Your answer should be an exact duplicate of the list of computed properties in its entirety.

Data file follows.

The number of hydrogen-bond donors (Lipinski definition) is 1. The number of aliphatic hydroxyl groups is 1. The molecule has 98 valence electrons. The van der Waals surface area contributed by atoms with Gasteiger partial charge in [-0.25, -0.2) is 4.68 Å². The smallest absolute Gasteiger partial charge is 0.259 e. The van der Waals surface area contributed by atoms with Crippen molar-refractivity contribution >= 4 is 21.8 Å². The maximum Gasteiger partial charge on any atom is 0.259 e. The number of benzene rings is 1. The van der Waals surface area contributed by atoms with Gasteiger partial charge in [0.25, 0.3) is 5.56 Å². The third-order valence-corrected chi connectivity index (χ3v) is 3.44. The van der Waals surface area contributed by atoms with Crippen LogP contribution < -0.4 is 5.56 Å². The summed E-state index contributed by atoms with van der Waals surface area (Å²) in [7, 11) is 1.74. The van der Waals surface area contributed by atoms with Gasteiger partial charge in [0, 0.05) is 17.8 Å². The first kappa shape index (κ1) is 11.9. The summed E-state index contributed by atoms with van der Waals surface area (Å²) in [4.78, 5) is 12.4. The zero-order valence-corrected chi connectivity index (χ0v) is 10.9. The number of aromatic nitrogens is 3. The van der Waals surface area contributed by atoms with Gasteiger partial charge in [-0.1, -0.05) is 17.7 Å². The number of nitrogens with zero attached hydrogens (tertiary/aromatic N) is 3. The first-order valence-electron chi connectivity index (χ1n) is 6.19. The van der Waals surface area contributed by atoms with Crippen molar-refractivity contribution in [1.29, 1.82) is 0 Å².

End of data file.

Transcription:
The number of hydrogen-bond donors (Lipinski definition) is 1. The number of aliphatic hydroxyl groups is 1. The molecule has 98 valence electrons. The van der Waals surface area contributed by atoms with Gasteiger partial charge in [-0.25, -0.2) is 4.68 Å². The smallest absolute Gasteiger partial charge is 0.259 e. The van der Waals surface area contributed by atoms with Crippen molar-refractivity contribution >= 4 is 21.8 Å². The maximum Gasteiger partial charge on any atom is 0.259 e. The number of benzene rings is 1. The van der Waals surface area contributed by atoms with Gasteiger partial charge in [0.25, 0.3) is 5.56 Å². The third-order valence-corrected chi connectivity index (χ3v) is 3.44. The van der Waals surface area contributed by atoms with Crippen LogP contribution < -0.4 is 5.56 Å². The summed E-state index contributed by atoms with van der Waals surface area (Å²) in [7, 11) is 1.74. The van der Waals surface area contributed by atoms with Gasteiger partial charge in [0, 0.05) is 17.8 Å². The first kappa shape index (κ1) is 11.9. The summed E-state index contributed by atoms with van der Waals surface area (Å²) in [4.78, 5) is 12.4. The zero-order valence-corrected chi connectivity index (χ0v) is 10.9. The number of aromatic nitrogens is 3. The van der Waals surface area contributed by atoms with Gasteiger partial charge in [-0.1, -0.05) is 17.7 Å². The number of nitrogens with zero attached hydrogens (tertiary/aromatic N) is 3. The first-order valence-electron chi connectivity index (χ1n) is 6.19. The van der Waals surface area contributed by atoms with Crippen molar-refractivity contribution in [1.29, 1.82) is 0 Å².